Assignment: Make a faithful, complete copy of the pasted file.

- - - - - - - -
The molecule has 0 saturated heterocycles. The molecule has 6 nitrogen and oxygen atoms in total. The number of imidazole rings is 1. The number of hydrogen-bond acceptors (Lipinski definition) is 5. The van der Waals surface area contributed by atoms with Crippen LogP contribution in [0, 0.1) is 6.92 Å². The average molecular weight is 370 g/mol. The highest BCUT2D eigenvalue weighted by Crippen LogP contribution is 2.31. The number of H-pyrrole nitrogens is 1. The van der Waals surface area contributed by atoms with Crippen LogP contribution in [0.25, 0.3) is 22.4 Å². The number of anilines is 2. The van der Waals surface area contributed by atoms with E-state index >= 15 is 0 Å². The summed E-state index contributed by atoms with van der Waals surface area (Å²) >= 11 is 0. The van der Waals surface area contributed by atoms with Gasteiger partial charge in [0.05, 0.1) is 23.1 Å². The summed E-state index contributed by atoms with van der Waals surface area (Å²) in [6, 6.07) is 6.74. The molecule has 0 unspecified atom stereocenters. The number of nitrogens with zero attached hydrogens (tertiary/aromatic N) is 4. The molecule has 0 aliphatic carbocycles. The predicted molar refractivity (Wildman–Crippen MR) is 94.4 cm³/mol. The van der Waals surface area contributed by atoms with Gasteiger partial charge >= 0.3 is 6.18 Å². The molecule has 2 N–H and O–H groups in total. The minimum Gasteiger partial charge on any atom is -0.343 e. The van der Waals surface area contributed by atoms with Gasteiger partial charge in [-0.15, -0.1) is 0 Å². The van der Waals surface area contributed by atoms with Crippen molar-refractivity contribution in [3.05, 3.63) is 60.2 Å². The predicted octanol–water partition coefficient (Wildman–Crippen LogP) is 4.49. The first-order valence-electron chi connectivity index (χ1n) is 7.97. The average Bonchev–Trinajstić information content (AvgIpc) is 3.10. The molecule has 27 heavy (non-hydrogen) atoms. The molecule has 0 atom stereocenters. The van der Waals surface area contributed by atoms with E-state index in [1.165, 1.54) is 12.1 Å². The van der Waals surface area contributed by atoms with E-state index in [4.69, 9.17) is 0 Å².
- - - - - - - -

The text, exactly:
The molecule has 0 saturated heterocycles. The molecule has 6 nitrogen and oxygen atoms in total. The number of imidazole rings is 1. The number of hydrogen-bond acceptors (Lipinski definition) is 5. The van der Waals surface area contributed by atoms with Crippen LogP contribution in [0, 0.1) is 6.92 Å². The average molecular weight is 370 g/mol. The highest BCUT2D eigenvalue weighted by Crippen LogP contribution is 2.31. The number of H-pyrrole nitrogens is 1. The van der Waals surface area contributed by atoms with Crippen LogP contribution in [0.25, 0.3) is 22.4 Å². The number of anilines is 2. The van der Waals surface area contributed by atoms with E-state index >= 15 is 0 Å². The summed E-state index contributed by atoms with van der Waals surface area (Å²) >= 11 is 0. The van der Waals surface area contributed by atoms with Gasteiger partial charge in [0.05, 0.1) is 23.1 Å². The summed E-state index contributed by atoms with van der Waals surface area (Å²) in [6, 6.07) is 6.74. The molecule has 0 unspecified atom stereocenters. The number of nitrogens with zero attached hydrogens (tertiary/aromatic N) is 4. The molecule has 0 aliphatic carbocycles. The predicted molar refractivity (Wildman–Crippen MR) is 94.4 cm³/mol. The van der Waals surface area contributed by atoms with Gasteiger partial charge >= 0.3 is 6.18 Å². The molecule has 2 N–H and O–H groups in total. The minimum Gasteiger partial charge on any atom is -0.343 e. The van der Waals surface area contributed by atoms with Gasteiger partial charge in [-0.15, -0.1) is 0 Å². The van der Waals surface area contributed by atoms with Crippen molar-refractivity contribution in [3.05, 3.63) is 60.2 Å². The predicted octanol–water partition coefficient (Wildman–Crippen LogP) is 4.49. The first-order valence-electron chi connectivity index (χ1n) is 7.97. The average Bonchev–Trinajstić information content (AvgIpc) is 3.10. The molecule has 27 heavy (non-hydrogen) atoms. The molecule has 0 atom stereocenters. The van der Waals surface area contributed by atoms with E-state index in [1.165, 1.54) is 12.1 Å². The van der Waals surface area contributed by atoms with E-state index in [4.69, 9.17) is 0 Å².